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Jorge B.M.,Instituto Nacional Of Biodiversidad | Ojala-Barbour R.,Instituto Nacional Of Biodiversidad
Papeis Avulsos de Zoologia | Year: 2016

In this study we present the results of inventory efforts of non-volant mammals in Sangay National Park (SNP), one of the least studied regions of Ecuador. We conducted inventories at 9 locations between December 2010 and June 2015 along a gradient of elevations between 1.300 and 3.650 m. To document the presence of non-volant mammals we used capture techniques (Sherman, Tomahawk, and pitfall traps) and direct and indirect detection techniques (track and sign surveys, interviews). The trap effort consisted of 5.730 trap/nights. We detected 86 species in the study area of which rodents were the most diverse group with 36 species (41.8%). The small mammals Chilomys instans, Neusticomys vossi, Ichthyomys cf. stolzmanni, Thomasomys fumeus, Dactilomys dactylinus and Echimys saturnus, the marsupial Marmosa rubra were detected in the SNP for the first time. The shrew-opossum Caenolestes sangay, shrew Cryptotis montivaga and rodents Phyllotis haggardi, Thomasomys fumeus, T. hutsoni, T. cf silvestris, Rhipidomys sp. nov., y Cavia patzelti are endemic species that speak to the biogeographic importance of SNP. Our results with additions from other published studies indicate the presence of 103 species of non-volant mammal, positioning it as the most diverse natural area in the Andes of Ecuador, and as the second most diverse of the tropical Andes. © 2016, Universidade de Sao Paulo. All rights reserved.


Borkent A.,Instituto Nacional Of Biodiversidad | Brown B.V.,Entomology Section
Zootaxa | Year: 2015

A new approach to inventory Diptera species in tropical habitats is described. A 150 x 266 m patch of cloud forest at Zurquí de Moravia, Costa Rica (10.047N, 84.008W) at 1585 meters asl was sampled with two Malaise traps for slightly more than one year (Sept. 12, 2012-Oct. 18, 2013). Further concomitant sampling with a variety of trapping methods for three days every month and collecting during a one-week intensive "Diptera Blitz", with 19 collaborators collecting onsite, provided diverse additional samples used in the inventory. Two other Costa Rican sites at Tapantí National Park (9.720N, 83.774W, 1600 m) and Las Alturas (8.951N, 82.834W, 1540 m), 40 and 180 km southeast from Zurquí de Moravia, respectively, were each sampled with a single Malaise trap to allow for beta-diversity assessments. Tapantí National Park was sampled from Oct. 28, 2012-Oct. 13, 2013 and Las Alturas from Oct. 13, 2012-Oct. 13, 2013. A worldwide group of 54 expert systematists are identifying to species level all 72 dipteran families present in the trap samples. Five local technicians sampled and prepared material to the highest curatorial standards, ensuring that collaborator efforts were focused on species identification. This project, currently in its final, third year of operation (to end Sept. 1, 2015), has already recorded 2,348 species and with many more yet expected. Unlike previous All Taxon Biodiversity Inventories, this project has attainable goals and will provide the first complete estimate of species richness for one of the four megadiverse insect orders in a tropical region. Considering that this is the first complete survey of one of the largest orders of insects within any tropical region of the planet, there is clearly great need for a consistent and feasible protocol for sampling the smaller but markedly more diverse smaller insects in such ecosystems. By weight of their species diversity and remarkable divergence of habit, the Diptera are an excellent model to gauge microhabitat diversity within such systems. Our model appears to be the first to provide a protocol that can realistically be expected to provide a portrayal of the true species diversity of a megadiverse order of insects in the tropics. Copyright © 2015 Magnolia Press.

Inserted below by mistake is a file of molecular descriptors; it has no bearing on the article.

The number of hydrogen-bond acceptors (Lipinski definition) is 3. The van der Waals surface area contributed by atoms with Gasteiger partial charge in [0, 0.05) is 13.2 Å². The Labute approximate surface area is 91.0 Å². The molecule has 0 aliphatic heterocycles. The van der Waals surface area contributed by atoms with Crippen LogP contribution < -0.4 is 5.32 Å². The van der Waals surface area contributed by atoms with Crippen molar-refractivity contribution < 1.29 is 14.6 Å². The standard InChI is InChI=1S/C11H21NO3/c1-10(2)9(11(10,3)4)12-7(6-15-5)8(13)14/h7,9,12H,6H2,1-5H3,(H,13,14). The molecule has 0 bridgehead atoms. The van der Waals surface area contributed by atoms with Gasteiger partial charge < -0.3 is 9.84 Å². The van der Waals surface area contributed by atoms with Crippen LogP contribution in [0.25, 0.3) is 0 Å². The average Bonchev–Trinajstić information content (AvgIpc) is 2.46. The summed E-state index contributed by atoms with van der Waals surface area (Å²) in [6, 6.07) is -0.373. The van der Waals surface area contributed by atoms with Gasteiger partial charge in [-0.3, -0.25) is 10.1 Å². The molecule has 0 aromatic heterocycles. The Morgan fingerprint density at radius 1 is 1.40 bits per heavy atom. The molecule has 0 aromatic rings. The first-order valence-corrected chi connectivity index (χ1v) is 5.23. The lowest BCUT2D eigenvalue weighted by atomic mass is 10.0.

Sipman H.J.M.,Botanischer Garten and Botanisches Museum Berlin Dahlem | Lucking R.,Field Museum | Aptroot A.,ABL Herbarium | Chaves J.L.,Instituto Nacional Of Biodiversidad | And 3 more authors.
Phytotaxa | Year: 2012